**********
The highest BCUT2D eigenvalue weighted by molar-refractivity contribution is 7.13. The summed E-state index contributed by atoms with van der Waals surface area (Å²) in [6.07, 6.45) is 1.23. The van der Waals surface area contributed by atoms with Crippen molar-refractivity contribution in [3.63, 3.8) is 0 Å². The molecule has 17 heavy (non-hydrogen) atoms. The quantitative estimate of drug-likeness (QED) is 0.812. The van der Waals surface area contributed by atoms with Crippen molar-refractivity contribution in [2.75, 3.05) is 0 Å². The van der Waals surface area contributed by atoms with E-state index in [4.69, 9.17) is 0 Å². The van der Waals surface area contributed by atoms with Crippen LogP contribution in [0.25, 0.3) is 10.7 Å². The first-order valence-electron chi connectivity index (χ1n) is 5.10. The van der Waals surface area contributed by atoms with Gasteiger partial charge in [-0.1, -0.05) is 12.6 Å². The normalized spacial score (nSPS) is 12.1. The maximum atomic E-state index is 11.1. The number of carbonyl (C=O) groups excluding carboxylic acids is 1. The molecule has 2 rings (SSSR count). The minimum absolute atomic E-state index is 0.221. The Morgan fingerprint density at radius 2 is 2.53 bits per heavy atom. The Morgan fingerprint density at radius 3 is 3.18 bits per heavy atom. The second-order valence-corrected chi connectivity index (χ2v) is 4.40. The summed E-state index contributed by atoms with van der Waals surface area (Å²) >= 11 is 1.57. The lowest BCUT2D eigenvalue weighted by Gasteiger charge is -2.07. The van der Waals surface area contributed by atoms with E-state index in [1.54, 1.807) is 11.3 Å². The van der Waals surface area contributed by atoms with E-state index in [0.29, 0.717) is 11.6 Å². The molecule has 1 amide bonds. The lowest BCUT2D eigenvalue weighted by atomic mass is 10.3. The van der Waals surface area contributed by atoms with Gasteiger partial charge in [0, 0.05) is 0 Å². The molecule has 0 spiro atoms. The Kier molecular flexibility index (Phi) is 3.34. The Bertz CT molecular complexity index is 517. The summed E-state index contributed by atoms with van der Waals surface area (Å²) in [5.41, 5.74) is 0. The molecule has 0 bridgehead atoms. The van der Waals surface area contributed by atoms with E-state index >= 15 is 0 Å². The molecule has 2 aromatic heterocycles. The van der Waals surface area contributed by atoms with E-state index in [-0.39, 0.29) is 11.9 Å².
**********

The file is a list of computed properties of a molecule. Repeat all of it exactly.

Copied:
The highest BCUT2D eigenvalue weighted by molar-refractivity contribution is 7.13. The summed E-state index contributed by atoms with van der Waals surface area (Å²) in [6.07, 6.45) is 1.23. The van der Waals surface area contributed by atoms with Crippen molar-refractivity contribution in [3.63, 3.8) is 0 Å². The molecule has 17 heavy (non-hydrogen) atoms. The quantitative estimate of drug-likeness (QED) is 0.812. The van der Waals surface area contributed by atoms with Crippen molar-refractivity contribution in [2.75, 3.05) is 0 Å². The van der Waals surface area contributed by atoms with E-state index in [4.69, 9.17) is 0 Å². The van der Waals surface area contributed by atoms with Crippen LogP contribution in [0.25, 0.3) is 10.7 Å². The first-order valence-electron chi connectivity index (χ1n) is 5.10. The van der Waals surface area contributed by atoms with Gasteiger partial charge in [-0.1, -0.05) is 12.6 Å². The normalized spacial score (nSPS) is 12.1. The maximum atomic E-state index is 11.1. The number of carbonyl (C=O) groups excluding carboxylic acids is 1. The molecule has 2 rings (SSSR count). The minimum absolute atomic E-state index is 0.221. The Morgan fingerprint density at radius 2 is 2.53 bits per heavy atom. The Morgan fingerprint density at radius 3 is 3.18 bits per heavy atom. The second-order valence-corrected chi connectivity index (χ2v) is 4.40. The summed E-state index contributed by atoms with van der Waals surface area (Å²) >= 11 is 1.57. The lowest BCUT2D eigenvalue weighted by Gasteiger charge is -2.07. The van der Waals surface area contributed by atoms with E-state index in [1.54, 1.807) is 11.3 Å². The van der Waals surface area contributed by atoms with E-state index in [0.29, 0.717) is 11.6 Å². The molecule has 1 amide bonds. The lowest BCUT2D eigenvalue weighted by atomic mass is 10.3. The van der Waals surface area contributed by atoms with Gasteiger partial charge in [0, 0.05) is 0 Å². The molecule has 0 spiro atoms. The Kier molecular flexibility index (Phi) is 3.34. The Bertz CT molecular complexity index is 517. The summed E-state index contributed by atoms with van der Waals surface area (Å²) in [5.41, 5.74) is 0. The molecule has 0 bridgehead atoms. The van der Waals surface area contributed by atoms with E-state index >= 15 is 0 Å². The molecule has 2 aromatic heterocycles. The van der Waals surface area contributed by atoms with E-state index in [-0.39, 0.29) is 11.9 Å².